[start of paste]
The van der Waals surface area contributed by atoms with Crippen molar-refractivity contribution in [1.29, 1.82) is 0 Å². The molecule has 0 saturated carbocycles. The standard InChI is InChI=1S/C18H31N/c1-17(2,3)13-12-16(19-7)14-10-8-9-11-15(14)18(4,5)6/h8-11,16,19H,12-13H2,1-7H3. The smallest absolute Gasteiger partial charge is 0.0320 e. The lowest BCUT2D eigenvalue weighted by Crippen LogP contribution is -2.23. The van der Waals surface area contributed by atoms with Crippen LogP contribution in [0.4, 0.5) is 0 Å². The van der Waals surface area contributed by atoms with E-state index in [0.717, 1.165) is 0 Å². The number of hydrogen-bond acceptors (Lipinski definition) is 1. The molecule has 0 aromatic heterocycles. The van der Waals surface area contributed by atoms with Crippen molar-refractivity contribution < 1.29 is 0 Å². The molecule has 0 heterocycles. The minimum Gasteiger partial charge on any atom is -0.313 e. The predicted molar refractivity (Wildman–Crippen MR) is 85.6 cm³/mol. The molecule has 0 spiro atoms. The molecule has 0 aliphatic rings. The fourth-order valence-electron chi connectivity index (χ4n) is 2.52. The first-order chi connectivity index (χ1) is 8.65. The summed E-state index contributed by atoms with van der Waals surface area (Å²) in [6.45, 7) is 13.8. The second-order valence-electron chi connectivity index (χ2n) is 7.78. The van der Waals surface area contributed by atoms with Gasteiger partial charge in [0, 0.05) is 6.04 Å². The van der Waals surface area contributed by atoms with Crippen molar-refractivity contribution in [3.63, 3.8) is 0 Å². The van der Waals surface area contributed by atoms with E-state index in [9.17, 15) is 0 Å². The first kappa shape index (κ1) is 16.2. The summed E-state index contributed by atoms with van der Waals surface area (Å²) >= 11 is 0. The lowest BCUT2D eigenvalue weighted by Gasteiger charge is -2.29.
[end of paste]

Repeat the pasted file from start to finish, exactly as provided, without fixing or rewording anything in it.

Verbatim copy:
The van der Waals surface area contributed by atoms with Crippen molar-refractivity contribution in [1.29, 1.82) is 0 Å². The molecule has 0 saturated carbocycles. The standard InChI is InChI=1S/C18H31N/c1-17(2,3)13-12-16(19-7)14-10-8-9-11-15(14)18(4,5)6/h8-11,16,19H,12-13H2,1-7H3. The smallest absolute Gasteiger partial charge is 0.0320 e. The lowest BCUT2D eigenvalue weighted by Crippen LogP contribution is -2.23. The van der Waals surface area contributed by atoms with Crippen LogP contribution in [0.4, 0.5) is 0 Å². The van der Waals surface area contributed by atoms with E-state index in [0.717, 1.165) is 0 Å². The number of hydrogen-bond acceptors (Lipinski definition) is 1. The molecule has 0 aromatic heterocycles. The van der Waals surface area contributed by atoms with Crippen molar-refractivity contribution < 1.29 is 0 Å². The molecule has 0 heterocycles. The minimum Gasteiger partial charge on any atom is -0.313 e. The predicted molar refractivity (Wildman–Crippen MR) is 85.6 cm³/mol. The molecule has 0 spiro atoms. The molecule has 0 aliphatic rings. The fourth-order valence-electron chi connectivity index (χ4n) is 2.52. The first-order chi connectivity index (χ1) is 8.65. The summed E-state index contributed by atoms with van der Waals surface area (Å²) in [6.45, 7) is 13.8. The second-order valence-electron chi connectivity index (χ2n) is 7.78. The van der Waals surface area contributed by atoms with Gasteiger partial charge in [0, 0.05) is 6.04 Å². The van der Waals surface area contributed by atoms with Crippen molar-refractivity contribution in [3.63, 3.8) is 0 Å². The van der Waals surface area contributed by atoms with E-state index in [9.17, 15) is 0 Å². The first kappa shape index (κ1) is 16.2. The summed E-state index contributed by atoms with van der Waals surface area (Å²) >= 11 is 0. The lowest BCUT2D eigenvalue weighted by Gasteiger charge is -2.29.